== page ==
As I write this, I am wearing another woman’s pants. I’m wearing a second woman’s shirt. This isn’t some Fergus Brown-style fantasy but an effort to reduce my waste footprint while still trying to look stylish.
Some of you probably find it a bit creepy to consider wearing someone else’s clothes. As my germaphobic workmate once put it: “You can’t trust clothes in a thrift store – someone could have died in them.” My answer to that is: So what?
I have been wearing second-hand clothes for as long as I can remember. As part of a working class family back in Australia, where clothes have always been expensive, my parents would rely on hand-me-downs from family members and friends, or buy from thrift stores and seconds retailers. What began as a fiscal necessity turned into a way of life that is green, cheap and – I gotta say – usually rather well-dressed.
Vintage Threads are Better for the Planet
Think back over the past year and tell me: How many stained t-shirts did you throw out? How many ill-fitting pairs of jeans? Honestly, how many bad-decision shoes? You remember maybe three or four, right – but what about the last time you moved house? The truth is, the average American throws out a whopping 65lb of textiles each year. That’s more than twice the average airline carry-on bag weight limit and almost exactly how many extra pounds the average obese American is carrying.
The Environmental Protection Agency says textiles make up 9 per cent of municipal waste because only 35 per cent of them are recycled (compared with 72 per cent of newspapers). And when they are thrown out, their robustness becomes a liability.
Planet Aid spokeswoman Kelly Jamieson told USA Today that clothes clogged landfills because they don’t decompose.
“We’re very privileged people. We throw away things many other people never would,” Jamieson said.
Say No to the Dress
Even if you’re throwing your unwanted clothes in one of the charity donation bins around town, you’re still not off the hook. In Elizabeth L. Cline’s book Overdressed: The Shockingly High Cost of Cheap Fashion, she goes behind the scenes at the Salvation Army’s thrift store operation and finds that clothes have just one month to sell in stores. After that, they’re compacted into half-tonne blocks and sent to textile recyclers who pull out items worth selling overseas and turn the rest into rags. One Brooklyn Salvation Army factory completes an 18-ton 36-bale wall of unwanted clothing every three days.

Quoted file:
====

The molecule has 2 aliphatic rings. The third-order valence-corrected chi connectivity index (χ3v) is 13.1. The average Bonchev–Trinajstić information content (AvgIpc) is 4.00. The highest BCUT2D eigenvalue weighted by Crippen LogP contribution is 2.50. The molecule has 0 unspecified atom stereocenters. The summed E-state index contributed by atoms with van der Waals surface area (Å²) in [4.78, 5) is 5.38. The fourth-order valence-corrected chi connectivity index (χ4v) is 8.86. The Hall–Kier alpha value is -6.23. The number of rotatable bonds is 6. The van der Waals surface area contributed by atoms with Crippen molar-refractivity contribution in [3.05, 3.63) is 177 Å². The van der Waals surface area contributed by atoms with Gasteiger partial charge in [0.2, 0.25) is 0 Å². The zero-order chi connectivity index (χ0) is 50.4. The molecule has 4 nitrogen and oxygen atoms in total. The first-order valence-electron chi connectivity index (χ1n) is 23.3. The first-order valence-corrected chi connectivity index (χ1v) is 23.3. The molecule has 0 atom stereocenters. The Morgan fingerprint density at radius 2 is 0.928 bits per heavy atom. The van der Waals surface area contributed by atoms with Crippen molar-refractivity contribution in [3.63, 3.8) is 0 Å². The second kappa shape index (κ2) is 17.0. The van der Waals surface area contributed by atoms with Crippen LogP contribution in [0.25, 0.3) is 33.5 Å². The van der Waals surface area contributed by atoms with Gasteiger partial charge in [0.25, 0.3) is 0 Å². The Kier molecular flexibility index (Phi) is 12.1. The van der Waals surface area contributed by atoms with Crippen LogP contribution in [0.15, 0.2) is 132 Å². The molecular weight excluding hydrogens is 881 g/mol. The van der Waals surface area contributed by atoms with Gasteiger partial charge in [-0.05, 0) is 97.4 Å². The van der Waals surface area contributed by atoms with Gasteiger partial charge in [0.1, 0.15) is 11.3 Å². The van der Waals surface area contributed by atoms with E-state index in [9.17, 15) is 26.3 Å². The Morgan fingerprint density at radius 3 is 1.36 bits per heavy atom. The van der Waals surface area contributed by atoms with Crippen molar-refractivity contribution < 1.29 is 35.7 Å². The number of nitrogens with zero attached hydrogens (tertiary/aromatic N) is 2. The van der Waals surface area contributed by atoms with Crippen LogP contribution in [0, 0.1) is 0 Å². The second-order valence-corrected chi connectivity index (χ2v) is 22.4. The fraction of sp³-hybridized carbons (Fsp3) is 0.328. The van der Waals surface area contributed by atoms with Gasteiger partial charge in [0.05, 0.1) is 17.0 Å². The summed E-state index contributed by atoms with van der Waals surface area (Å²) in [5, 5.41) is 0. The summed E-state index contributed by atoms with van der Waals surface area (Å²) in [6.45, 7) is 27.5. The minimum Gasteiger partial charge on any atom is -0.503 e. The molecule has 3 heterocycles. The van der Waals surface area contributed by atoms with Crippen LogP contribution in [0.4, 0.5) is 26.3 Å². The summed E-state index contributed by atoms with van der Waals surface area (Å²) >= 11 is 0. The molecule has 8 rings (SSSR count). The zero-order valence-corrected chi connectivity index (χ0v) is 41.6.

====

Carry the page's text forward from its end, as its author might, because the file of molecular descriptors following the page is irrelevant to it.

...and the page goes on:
The BBC followed six unwanted items in an eye-opening investigation into what happens with our unwanted clothes.
“Most Americans are thoroughly convinced there is another person in their direct vicinity who truly needs and wants our unwanted clothes. This couldn’t be further from the truth,” Cline says.
The Atlantic found Americans now buy five times as much clothing as we did in 1980.
Why do we have so many clothes? The answer, ironically, is that we don’t spend enough on them. I can get a T-shirt at the discount store at the end of my street for just $2. It confounds me how a manufacturer could source enough cotton for that price – let alone the cost of weaving, dyeing, cutting, sewing, finishing, packing, shipping and stocking the end product. When the outlay is just $2, it’s tempting just to throw out your soiled or torn shirt and replace it – and that means more waste, more Co2 and more incentive for ultra-cheap clothing companies to maintain their “criminally abusive” sweatshop practices.
The answer might be as simple as the four R’s: Reduce, Reuse, Recycle and Refuse. Spend more money on one item you know you’re going to love and let that midriff sweater get snapped up by someone whose navel never gets cold. If you can barely walk around the store in those heels, chances are you’re not going to wear them out more than once. And fellas, seriously, we know you’re a fan of nerdy things – you don’t need 100 T-shirts sporting obscure Star Trek jokes to convince us.
This motivational poster sums up my argument perfectly. When we throw things away, there is no away.
This post was originally written for the Sciengage environmental science blog, In Season.